By Roman Zagros.
Recently tensions between Baghdad and Iraqi Kurdistan have run high, complete with a military stand-off. The crisis seems to have been defused now. But if it was all just politics, then who won? And who lost – and why?
The recent military standoff between forces from the semi-autonomous region of Iraqi Kurdistan and the central government in Baghdad over disputed territory has further exposed the tensions between the region’s president, Massoud Barzani, and the Iraqi prime minister, Nouri al-Maliki.
There is, however, more to this dispute than meets the eye, as the two leaders vie for power – but not necessarily power over one another, rather, each in his respective domain.
A few years ago it would have been inconceivable to imagine Iraqi Kurds and Shiites facing each other on the battlefield. But a rare skirmish between an Iraqi police unit and a force of Iraqi Kurdish Peshmerga – the force belonging to Iraqi Kurdistan that protects the northern state – in mid-November prompted the two leaders to dispatch thousands of troops in what would appear to be preparations for a military showdown, amid emotionally charged rhetoric from both sides.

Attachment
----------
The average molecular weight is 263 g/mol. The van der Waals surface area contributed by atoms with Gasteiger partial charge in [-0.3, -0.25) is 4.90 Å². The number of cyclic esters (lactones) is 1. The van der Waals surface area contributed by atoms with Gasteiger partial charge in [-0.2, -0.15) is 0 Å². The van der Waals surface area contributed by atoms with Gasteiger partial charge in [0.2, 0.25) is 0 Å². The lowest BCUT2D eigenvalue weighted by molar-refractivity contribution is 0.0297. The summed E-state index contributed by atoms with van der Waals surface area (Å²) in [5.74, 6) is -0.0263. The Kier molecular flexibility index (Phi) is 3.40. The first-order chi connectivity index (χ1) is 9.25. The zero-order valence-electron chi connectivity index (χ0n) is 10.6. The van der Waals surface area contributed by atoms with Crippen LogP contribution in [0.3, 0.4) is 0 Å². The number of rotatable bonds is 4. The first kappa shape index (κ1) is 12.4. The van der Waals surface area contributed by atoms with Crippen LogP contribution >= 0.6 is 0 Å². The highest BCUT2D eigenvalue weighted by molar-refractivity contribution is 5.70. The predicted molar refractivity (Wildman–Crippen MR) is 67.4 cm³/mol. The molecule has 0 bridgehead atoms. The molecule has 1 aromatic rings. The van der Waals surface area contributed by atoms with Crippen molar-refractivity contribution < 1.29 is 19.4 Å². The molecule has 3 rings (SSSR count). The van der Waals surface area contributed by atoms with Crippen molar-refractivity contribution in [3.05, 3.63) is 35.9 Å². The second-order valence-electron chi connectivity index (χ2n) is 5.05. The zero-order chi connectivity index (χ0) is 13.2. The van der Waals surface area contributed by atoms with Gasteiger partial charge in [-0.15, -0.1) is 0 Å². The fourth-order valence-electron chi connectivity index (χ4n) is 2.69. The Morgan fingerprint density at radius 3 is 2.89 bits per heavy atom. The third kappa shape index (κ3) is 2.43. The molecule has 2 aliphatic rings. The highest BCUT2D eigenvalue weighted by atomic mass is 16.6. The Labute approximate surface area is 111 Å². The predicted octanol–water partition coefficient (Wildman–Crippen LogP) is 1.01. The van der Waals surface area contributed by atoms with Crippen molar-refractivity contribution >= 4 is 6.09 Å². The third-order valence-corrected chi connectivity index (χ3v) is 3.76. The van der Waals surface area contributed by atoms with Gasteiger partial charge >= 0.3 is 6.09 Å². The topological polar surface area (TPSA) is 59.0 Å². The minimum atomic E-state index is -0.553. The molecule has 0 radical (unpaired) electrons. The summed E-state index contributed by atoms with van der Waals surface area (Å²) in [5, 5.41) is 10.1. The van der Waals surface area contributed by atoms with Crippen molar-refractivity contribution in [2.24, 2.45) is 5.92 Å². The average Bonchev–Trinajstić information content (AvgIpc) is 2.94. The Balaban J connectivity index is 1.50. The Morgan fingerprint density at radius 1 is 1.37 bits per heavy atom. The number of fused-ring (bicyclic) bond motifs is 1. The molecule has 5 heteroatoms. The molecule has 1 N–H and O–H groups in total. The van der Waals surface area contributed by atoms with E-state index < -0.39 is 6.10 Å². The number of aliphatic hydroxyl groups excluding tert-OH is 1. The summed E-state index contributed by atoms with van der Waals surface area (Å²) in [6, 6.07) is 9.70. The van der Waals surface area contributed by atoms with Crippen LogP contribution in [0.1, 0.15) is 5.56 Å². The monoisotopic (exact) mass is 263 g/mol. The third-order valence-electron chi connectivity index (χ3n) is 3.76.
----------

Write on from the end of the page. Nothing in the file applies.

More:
However even from the beginning, this looked very unlikely. And last week, the Speaker in the Iraqi Parliament, Osama al-Nujaifi, visited Barzani in Iraqi Kurdistan and then managed to bring military chiefs from both sides together at a meeting in Baghdad; this week the two sides agreed to pull their forces out of the disputed territory and to deal with other outstanding issues – such as a new Iraqi military command centre worse location has upset the Iraqi Kurdish authorities – that may well have exacerbated the situation.